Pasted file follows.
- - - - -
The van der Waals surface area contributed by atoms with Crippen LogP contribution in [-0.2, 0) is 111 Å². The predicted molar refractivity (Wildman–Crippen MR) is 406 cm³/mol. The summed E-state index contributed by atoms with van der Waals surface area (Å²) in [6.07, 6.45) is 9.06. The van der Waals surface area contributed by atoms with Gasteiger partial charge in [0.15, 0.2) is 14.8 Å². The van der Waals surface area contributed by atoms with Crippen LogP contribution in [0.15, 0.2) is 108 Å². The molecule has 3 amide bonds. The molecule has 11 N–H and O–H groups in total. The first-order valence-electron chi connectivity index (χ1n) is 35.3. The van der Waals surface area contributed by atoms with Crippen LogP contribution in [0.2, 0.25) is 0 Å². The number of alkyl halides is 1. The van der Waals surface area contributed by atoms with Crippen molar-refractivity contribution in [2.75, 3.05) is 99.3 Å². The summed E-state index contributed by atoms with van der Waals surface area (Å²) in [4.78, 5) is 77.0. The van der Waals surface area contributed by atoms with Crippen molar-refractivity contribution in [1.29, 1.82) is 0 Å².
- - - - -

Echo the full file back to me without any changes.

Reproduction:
The van der Waals surface area contributed by atoms with Crippen LogP contribution in [-0.2, 0) is 111 Å². The predicted molar refractivity (Wildman–Crippen MR) is 406 cm³/mol. The summed E-state index contributed by atoms with van der Waals surface area (Å²) in [6.07, 6.45) is 9.06. The van der Waals surface area contributed by atoms with Gasteiger partial charge in [0.15, 0.2) is 14.8 Å². The van der Waals surface area contributed by atoms with Crippen LogP contribution in [0.15, 0.2) is 108 Å². The molecule has 3 amide bonds. The molecule has 11 N–H and O–H groups in total. The first-order valence-electron chi connectivity index (χ1n) is 35.3. The van der Waals surface area contributed by atoms with Crippen LogP contribution in [0.2, 0.25) is 0 Å². The number of alkyl halides is 1. The van der Waals surface area contributed by atoms with Crippen molar-refractivity contribution in [2.75, 3.05) is 99.3 Å². The summed E-state index contributed by atoms with van der Waals surface area (Å²) in [4.78, 5) is 77.0. The van der Waals surface area contributed by atoms with Crippen molar-refractivity contribution in [1.29, 1.82) is 0 Å².